It’s difficult for universities to develop procedures for responding to on-campus discrimination.
Students who experience discrimination have the option of reporting incidents to the Queen’s Non-Academic Misconduct Intake Office (NAMIO), yet few do.
A 2021 survey found that, of the students who experienced discrimination, only five per cent reported the incident to Queen’s.
The survey’s responses equally reflected students’ belief reporting harassment is futile, as students expressed their expectation of the University’s inaction in response to reports.
This expectation is a realistic one, informed by Queen’s lacklustre press releases, which promise greater action than they can deliver.
In October 2022, a swastika was drawn on a fridge in Endaayaan – Tkanónsote, formerly known as the Albert Street Residence.
Following the incident, Queen’s provided a statement to The Journal asserting its intention to find and discipline the vandal and reiterating its intolerance for discriminatory behaviour among its students.
Despite the engagement demonstrated by the University’s initial response, Queen’s was unsuccessful in identifying the perpetrator.
This result was easily foreseeable.
Universities don’t have access to the same technical investigative resources as do other regulatory bodies. Unlike police, universities’ investigation committees can’t be expected to sweep the scene of an incident for DNA evidence.
Reporting to police isn’t always a safe option—particularly for the members of marginalized communities implicated in these scenarios—making it an unfavourable alternative.
Inviting an external body to conduct investigations into discrimination on campus could help identify perpetrators but would still leave Queen’s to decide on appropriate punishments for them.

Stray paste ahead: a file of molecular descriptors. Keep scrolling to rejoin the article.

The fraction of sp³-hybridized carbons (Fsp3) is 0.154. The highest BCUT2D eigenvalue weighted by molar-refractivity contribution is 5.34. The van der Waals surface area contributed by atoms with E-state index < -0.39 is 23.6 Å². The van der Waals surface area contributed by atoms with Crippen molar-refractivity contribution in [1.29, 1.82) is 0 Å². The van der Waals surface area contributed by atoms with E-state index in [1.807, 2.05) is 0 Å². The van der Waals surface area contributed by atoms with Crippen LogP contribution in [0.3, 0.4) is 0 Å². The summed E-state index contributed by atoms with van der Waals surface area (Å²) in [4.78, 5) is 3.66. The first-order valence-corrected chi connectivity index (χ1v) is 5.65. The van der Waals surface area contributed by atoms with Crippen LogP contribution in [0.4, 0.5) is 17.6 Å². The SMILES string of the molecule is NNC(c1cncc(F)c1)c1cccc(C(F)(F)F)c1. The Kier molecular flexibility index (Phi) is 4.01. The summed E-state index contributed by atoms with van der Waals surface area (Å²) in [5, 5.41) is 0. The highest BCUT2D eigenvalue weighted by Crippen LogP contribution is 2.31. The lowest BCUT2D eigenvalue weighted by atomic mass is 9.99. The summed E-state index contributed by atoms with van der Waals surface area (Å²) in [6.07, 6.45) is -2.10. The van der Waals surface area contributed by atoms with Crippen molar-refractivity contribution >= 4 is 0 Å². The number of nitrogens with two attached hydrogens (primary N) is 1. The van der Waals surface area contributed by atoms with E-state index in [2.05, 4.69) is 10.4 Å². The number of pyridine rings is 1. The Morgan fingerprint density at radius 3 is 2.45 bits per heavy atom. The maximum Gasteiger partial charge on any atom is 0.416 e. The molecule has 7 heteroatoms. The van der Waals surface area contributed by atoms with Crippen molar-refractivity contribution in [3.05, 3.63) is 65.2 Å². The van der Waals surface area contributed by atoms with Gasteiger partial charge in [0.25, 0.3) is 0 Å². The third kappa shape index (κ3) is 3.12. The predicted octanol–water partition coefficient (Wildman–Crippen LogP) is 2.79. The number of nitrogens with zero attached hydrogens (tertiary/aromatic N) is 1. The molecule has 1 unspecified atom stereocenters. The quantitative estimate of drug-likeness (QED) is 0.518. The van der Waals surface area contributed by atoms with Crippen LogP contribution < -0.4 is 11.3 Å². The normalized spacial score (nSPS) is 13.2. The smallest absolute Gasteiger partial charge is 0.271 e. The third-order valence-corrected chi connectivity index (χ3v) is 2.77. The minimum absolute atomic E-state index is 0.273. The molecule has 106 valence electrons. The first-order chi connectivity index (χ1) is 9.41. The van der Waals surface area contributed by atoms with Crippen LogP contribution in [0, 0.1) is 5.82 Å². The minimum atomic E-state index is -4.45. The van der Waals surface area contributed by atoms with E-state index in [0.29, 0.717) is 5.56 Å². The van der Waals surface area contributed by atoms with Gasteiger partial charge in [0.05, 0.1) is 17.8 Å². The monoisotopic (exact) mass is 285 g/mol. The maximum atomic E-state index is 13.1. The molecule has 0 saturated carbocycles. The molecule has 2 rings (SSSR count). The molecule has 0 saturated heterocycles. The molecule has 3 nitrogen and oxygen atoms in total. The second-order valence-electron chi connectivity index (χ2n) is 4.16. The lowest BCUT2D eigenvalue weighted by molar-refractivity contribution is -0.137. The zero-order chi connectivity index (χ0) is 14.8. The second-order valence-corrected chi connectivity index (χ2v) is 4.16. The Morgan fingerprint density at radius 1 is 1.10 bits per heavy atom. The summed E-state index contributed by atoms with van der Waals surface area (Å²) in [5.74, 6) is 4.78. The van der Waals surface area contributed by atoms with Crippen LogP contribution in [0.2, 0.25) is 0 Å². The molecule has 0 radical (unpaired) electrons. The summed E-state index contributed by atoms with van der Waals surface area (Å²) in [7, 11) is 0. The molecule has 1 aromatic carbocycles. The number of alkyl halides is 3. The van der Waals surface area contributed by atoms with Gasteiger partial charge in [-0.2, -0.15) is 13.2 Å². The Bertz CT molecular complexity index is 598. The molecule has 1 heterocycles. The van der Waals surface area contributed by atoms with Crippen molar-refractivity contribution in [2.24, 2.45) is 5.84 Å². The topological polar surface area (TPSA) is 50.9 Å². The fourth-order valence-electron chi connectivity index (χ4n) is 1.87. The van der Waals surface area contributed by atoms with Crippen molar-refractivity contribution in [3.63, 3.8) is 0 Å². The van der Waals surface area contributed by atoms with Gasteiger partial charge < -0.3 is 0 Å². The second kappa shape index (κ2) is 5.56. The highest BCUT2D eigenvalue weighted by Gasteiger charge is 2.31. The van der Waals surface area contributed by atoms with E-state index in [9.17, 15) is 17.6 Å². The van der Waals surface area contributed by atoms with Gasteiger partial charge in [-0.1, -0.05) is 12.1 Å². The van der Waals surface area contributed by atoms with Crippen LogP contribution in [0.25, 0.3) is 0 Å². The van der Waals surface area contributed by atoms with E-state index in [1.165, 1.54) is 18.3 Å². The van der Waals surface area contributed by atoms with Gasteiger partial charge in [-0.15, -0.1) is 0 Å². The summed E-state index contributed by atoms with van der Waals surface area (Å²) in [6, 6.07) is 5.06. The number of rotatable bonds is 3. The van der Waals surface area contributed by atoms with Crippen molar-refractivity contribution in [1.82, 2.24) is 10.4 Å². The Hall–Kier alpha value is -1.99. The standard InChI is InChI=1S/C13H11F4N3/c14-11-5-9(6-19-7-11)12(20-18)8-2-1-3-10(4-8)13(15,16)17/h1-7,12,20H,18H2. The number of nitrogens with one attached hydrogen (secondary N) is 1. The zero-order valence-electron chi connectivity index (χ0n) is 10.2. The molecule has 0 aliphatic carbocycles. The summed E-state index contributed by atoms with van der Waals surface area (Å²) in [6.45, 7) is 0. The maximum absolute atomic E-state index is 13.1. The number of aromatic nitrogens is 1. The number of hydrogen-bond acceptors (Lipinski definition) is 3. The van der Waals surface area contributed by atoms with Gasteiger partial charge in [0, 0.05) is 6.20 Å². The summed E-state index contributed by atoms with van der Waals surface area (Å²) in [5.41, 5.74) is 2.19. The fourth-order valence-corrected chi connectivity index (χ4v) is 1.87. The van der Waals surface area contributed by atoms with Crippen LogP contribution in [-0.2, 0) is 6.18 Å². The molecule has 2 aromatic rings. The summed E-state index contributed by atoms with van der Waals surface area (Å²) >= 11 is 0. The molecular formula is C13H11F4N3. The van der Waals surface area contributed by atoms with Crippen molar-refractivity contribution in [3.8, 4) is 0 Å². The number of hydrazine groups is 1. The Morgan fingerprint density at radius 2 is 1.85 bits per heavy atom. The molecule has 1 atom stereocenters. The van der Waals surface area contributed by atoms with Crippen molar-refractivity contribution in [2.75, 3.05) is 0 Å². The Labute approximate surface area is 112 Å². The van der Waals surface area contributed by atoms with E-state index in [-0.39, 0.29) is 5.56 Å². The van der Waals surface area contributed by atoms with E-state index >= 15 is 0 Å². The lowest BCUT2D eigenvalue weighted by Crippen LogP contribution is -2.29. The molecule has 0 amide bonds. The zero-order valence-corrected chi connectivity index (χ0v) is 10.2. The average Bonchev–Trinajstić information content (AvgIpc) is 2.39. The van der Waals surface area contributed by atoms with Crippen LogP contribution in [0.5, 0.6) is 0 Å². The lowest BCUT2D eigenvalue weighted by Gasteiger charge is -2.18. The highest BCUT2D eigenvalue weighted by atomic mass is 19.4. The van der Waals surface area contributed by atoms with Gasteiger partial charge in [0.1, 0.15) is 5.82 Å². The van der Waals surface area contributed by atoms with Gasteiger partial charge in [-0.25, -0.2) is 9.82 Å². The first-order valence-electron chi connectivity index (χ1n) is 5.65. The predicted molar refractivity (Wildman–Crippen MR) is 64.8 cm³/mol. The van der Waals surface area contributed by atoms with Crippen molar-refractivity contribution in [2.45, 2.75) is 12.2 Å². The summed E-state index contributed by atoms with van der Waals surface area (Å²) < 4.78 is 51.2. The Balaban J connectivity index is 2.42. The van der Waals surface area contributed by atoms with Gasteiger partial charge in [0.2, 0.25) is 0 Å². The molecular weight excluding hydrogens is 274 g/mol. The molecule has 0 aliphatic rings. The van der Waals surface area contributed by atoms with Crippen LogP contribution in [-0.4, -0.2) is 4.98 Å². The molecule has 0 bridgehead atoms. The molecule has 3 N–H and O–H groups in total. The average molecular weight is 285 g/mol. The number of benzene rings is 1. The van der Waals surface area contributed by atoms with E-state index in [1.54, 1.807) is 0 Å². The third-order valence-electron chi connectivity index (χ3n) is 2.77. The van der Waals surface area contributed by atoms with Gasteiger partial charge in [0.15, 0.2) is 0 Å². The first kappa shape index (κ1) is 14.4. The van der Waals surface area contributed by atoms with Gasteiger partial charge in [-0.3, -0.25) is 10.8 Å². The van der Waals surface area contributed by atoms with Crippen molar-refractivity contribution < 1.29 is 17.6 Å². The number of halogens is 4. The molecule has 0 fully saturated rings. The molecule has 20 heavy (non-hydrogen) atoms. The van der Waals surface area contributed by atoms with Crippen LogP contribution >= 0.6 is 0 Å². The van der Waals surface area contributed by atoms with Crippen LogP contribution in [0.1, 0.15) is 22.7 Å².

Currently, the University seems to tend towards restorative justice over severely punitive measures. Although education can help dismantle discriminatory beliefs, it’s unlikely to do so without a student’s desire to learn.
Consequences for discrimination need to strike a balance between restorative justice and punitive measures. Perpetrators should be offered the opportunity to correct their misconceptions, but need to be deterred from acting hatefully again.
The non-academic misconduct system can mandate students who violate alcohol consumption rules in residence to complete online courses promoting responsible alcohol consumption.
But Queen’s can’t pretend to expect change in discriminatory behaviours from assigning a remote module.
Investigations being conducted externally can’t motivate students to report discrimination more often. NAM’s ambiguity about the consequences for harassers can lead students to doubt whether there are any.
A definitive, always-effective procedure for investigating and addressing discrimination is difficult to settle on, but transparency should be mandatory. If students knew how transgressors were being punished, they might be more likely to believe their reports were being acted upon.
Encouraging students to report harassment by facilitating the reporting procedure would also help students believe in the University’s desire to address their experiences.
Queen’s dedicates countless resources to helping the City police parties. If the same energy were dedicated to developing ways to adequately investigate and address discrimination on campus, we would likely see increased reports and successful investigations.
The University can’t be blamed for failing to complete investigations beyond their means or miraculously dissolving its students’ discriminatory beliefs, but it can be faulted for its complacency.
If Queen’s really cares to defend discriminated-against students, it will act with more than press releases.
—Journal Editorial Board
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